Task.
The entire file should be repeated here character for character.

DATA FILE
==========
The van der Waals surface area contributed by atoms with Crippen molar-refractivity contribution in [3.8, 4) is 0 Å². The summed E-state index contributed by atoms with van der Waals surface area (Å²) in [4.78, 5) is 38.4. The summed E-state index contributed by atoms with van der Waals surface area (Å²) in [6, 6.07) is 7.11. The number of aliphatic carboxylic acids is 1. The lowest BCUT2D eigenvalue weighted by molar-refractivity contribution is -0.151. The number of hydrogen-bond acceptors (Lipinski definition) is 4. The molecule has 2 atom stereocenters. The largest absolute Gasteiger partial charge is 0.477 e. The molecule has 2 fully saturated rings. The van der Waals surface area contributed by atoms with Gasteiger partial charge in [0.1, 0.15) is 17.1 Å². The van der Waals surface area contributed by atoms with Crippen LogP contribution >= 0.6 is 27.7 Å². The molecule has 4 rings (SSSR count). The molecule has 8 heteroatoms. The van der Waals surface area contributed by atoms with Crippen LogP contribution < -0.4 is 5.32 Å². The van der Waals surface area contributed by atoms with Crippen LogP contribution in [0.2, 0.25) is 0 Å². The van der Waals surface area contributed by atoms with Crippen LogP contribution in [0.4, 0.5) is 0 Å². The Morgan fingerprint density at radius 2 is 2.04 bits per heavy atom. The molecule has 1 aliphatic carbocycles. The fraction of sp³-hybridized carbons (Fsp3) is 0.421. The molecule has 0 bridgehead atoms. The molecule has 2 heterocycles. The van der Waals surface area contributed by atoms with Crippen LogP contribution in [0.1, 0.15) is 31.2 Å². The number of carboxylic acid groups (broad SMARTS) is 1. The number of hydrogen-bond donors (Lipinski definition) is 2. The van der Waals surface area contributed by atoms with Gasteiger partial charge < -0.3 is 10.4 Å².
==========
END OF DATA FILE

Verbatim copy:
The van der Waals surface area contributed by atoms with Crippen molar-refractivity contribution in [3.8, 4) is 0 Å². The summed E-state index contributed by atoms with van der Waals surface area (Å²) in [4.78, 5) is 38.4. The summed E-state index contributed by atoms with van der Waals surface area (Å²) in [6, 6.07) is 7.11. The number of aliphatic carboxylic acids is 1. The lowest BCUT2D eigenvalue weighted by molar-refractivity contribution is -0.151. The number of hydrogen-bond acceptors (Lipinski definition) is 4. The molecule has 2 atom stereocenters. The largest absolute Gasteiger partial charge is 0.477 e. The molecule has 2 fully saturated rings. The van der Waals surface area contributed by atoms with Gasteiger partial charge in [0.1, 0.15) is 17.1 Å². The van der Waals surface area contributed by atoms with Crippen LogP contribution >= 0.6 is 27.7 Å². The molecule has 4 rings (SSSR count). The molecule has 8 heteroatoms. The van der Waals surface area contributed by atoms with Crippen LogP contribution < -0.4 is 5.32 Å². The van der Waals surface area contributed by atoms with Crippen LogP contribution in [0.2, 0.25) is 0 Å². The van der Waals surface area contributed by atoms with Crippen LogP contribution in [0.4, 0.5) is 0 Å². The Morgan fingerprint density at radius 2 is 2.04 bits per heavy atom. The molecule has 1 aliphatic carbocycles. The fraction of sp³-hybridized carbons (Fsp3) is 0.421. The molecule has 0 bridgehead atoms. The molecule has 2 heterocycles. The van der Waals surface area contributed by atoms with Crippen LogP contribution in [0.1, 0.15) is 31.2 Å². The number of carboxylic acid groups (broad SMARTS) is 1. The number of hydrogen-bond donors (Lipinski definition) is 2. The van der Waals surface area contributed by atoms with Gasteiger partial charge < -0.3 is 10.4 Å².